If not you just might want to wait till November. That is when they usually have the 10% off deal going.
Mid November through Christmas.
That’s when I bought my band saw last year. I think it was around Nov 12th or so.

-- Steve: Franklin, WI

View ADHDan's profile

ADHDan

800 posts in 1576 days


#6 posted 10-28-2014 09:22 PM

You’re half right – I was going to order the 1023 last week, but then I found out that there are currently no coupons pending the November sale. So I was going to wait and see what happens in November, but as of today the G690 went on sale for $50 off – which made me revisit my previous decision (not just due to impatience, but maybe a little).

-- Dan in Minneapolis, woodworking since 11/11.

View ADHDan's profile

ADHDan

800 posts in 1576 days


#7 posted 10-28-2014 09:25 PM

Also, which mobile base do you have? I’m torn between these two:

https://www.grizzly.com/products/D2057A
https://www.grizzly.com/products/D3757

The 2057 is what’s recommended for the saw, but the 3757 would be much easier to engage/disengage. I use a similar setup (with the Rockler retractable casters) for my workbench and I love them. I bolted a piece of angle iron to connect the casters, so I can just kick down in the middle of the iron to engage them, and I was thinking of doing the same thing if I get the 3757.

-- Dan in Minneapolis, woodworking since 11/11.

View sawdustjunkie's profile

sawdustjunkie

343 posts in 1184 days


#8 posted 10-28-2014 09:35 PM

I have the 2057A The D3775 won’t be heavy duty enough.
The saw weighs over 500# I don’t think you could just push down on a caster to engage it.
The D2057A will work just fine. Don’t over think what you want to do! You will be able to move either saw around just fine. I don’t even have the floor pads down on the base and the saw isn’t going anywhere.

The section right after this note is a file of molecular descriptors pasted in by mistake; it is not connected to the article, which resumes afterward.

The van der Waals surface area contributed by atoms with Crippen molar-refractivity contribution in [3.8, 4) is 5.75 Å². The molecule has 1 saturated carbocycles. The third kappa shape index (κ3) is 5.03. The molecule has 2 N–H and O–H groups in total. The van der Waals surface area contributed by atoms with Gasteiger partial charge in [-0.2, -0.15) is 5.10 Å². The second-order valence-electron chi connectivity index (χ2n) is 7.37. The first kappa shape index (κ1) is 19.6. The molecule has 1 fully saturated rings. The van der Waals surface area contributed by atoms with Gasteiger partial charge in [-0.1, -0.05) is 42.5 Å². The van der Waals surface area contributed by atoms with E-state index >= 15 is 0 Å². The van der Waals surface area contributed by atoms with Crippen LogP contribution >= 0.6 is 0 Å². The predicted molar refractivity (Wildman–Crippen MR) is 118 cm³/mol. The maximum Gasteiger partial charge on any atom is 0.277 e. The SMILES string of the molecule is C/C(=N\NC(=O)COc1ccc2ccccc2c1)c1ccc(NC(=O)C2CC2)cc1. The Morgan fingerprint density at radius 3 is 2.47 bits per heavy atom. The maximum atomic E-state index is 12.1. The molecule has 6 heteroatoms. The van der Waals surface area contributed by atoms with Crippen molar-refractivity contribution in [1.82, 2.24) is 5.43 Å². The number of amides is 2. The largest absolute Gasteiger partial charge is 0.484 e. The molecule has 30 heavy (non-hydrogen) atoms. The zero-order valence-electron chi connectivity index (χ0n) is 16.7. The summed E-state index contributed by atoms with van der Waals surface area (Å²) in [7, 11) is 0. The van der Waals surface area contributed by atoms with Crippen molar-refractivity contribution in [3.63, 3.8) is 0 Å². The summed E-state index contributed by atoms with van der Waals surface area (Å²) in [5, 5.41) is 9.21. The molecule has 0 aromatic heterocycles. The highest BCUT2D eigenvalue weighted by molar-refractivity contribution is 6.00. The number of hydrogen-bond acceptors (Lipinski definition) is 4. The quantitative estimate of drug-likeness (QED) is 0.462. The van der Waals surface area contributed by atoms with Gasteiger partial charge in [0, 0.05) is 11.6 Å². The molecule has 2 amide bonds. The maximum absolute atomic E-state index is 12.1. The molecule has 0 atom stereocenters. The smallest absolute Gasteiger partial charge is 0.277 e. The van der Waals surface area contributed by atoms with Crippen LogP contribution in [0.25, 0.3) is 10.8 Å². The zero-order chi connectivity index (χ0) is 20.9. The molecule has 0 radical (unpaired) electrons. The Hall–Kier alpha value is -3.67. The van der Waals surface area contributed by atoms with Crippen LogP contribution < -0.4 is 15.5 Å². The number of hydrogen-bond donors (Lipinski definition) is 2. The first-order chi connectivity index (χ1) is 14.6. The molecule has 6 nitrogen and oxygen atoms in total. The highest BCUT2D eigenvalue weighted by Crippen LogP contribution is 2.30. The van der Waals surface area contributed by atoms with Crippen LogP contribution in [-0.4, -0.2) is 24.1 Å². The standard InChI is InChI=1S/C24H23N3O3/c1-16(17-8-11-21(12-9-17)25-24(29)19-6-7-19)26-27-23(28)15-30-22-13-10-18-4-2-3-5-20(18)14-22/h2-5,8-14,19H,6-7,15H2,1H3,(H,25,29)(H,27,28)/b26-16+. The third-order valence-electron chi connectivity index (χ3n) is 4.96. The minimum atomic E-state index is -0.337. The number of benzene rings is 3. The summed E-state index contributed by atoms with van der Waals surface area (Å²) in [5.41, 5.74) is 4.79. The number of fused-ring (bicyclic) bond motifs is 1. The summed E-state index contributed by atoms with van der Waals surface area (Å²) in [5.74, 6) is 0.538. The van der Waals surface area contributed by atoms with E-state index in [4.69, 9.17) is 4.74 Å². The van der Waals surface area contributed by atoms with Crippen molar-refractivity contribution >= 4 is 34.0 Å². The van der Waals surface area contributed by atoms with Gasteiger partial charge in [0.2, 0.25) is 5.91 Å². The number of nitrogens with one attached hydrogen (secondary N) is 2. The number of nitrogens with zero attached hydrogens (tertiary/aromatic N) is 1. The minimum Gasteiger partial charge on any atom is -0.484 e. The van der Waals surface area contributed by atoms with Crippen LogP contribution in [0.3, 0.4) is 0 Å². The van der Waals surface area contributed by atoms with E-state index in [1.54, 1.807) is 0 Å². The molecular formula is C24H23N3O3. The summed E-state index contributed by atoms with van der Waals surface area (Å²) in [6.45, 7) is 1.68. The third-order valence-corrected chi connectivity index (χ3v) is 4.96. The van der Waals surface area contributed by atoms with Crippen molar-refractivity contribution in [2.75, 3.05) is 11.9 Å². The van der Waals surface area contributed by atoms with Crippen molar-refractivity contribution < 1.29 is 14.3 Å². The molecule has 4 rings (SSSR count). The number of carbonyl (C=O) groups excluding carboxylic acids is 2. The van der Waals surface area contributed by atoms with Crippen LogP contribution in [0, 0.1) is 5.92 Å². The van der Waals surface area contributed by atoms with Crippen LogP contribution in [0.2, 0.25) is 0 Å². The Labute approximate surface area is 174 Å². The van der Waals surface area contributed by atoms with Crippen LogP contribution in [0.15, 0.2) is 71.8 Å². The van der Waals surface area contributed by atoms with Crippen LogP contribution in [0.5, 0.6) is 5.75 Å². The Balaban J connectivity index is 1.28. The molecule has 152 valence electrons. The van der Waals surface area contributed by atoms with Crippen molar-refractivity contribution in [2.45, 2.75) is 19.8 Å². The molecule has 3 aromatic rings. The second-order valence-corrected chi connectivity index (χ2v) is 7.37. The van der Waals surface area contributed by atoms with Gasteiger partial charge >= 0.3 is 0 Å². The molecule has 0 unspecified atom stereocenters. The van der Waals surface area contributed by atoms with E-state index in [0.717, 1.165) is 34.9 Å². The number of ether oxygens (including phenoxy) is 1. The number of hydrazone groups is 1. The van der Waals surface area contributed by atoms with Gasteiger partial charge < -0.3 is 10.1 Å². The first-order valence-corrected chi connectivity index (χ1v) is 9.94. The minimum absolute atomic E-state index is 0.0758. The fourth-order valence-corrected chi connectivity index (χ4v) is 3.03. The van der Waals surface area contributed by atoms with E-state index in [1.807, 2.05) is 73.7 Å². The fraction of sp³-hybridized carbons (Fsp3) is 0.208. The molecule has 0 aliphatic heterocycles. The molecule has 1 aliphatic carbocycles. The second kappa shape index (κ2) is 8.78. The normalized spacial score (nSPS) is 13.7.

I have only had the saw for a few weeks and have not posted a review of it so far, but will do so later, after I have had the saw for awhile.
I will say however, that if I were to make a purchase today, it would be another 690. I really like the saw and what it does for me.

-- Steve: Franklin, WI

View philba's profile

philba

96 posts in 839 days


#9 posted 10-29-2014 05:48 AM

I have a 1023rlw. You can pull the riving knife from the top – it’s a little tight but doable. I also have the saw on the shopfox mobile base 2057A. I have 5 other brands of mobile bases in my shop and the SF one is far and away the best. It’s beefy and rolling is totally smooth. Compared to the other bases I have, it totally rocks. I roll my saw multiple times a day and while it’s the heaviest tool in my shop, it is a breeze to move. Also, you can assemble the 2057A around the machine though the instructions for that are way over complicated. Just use your head and it’s pretty straight forward.

My only complaint about the G1023 is the dust collection. They say it has a 4 inch port but from the shroud to the port is a 2.5” tube. There is also an opening at the bottom of the cabinet that also goes into the 4 inch port but a lot of sawdust builds up in the bottom of the cabinet. Not a killer but I still have to open the door up and suck out the dust. Finally, the plastic 4 inch port is held onto the cabinet via 4 screws but the plastic port is pretty flimsy – I will be doing something there to beef it up. I guess it would be ok for a permanently attached DC hose but I move my DC from machine to machine as needed.

That said, I love my 1023. It’s a joy to use.

View BoardSMITH's profile

BoardSMITH

121 posts in 1731 days


#10 posted 10-29-2014 10:15 AM

I have both saws back-to-back in the shop. The 690 is crosscut only and the 1023 is rip only. Both perform well and I am very satisfied with the purchases.

The riving knife on the 690 is much easier to change. With the 1023 you must be a bit of a contortionist to work the clamp and lift the guard or riving knife from its position. And the clamp isn’t that positive. I had a kick-back last year that tore the guard out of the clamp and off the saw. Once I received a new clamp I found I wasn’t able to apply any more pressure to the clamp. If I tightened up any more on the bolt through the clamp then the clamp wouldn’t close. I will not use that saw without a guard.

Dust collection on the 690 is okay but I improved it dramatically by increasing the size of the opening and dust collection pipe to 6”. I no longer have any residue left in the bottom of the saw. Adding a heater vent to the motor door also helped in getting proper air flow through the cabinet of the saw.

The 1023 dust collection is pitiful. The small hose connected to the shroud under the blade clogs easily and completely requiring the user to remove the side of the shroud to clear the clog. I removed the shroud, small hose and enlarged the opening on the back of the cabinet to 6” and added another heater vent to the door. When ripping with the 1023, there are almost no debris left in the bottom of the cabinet.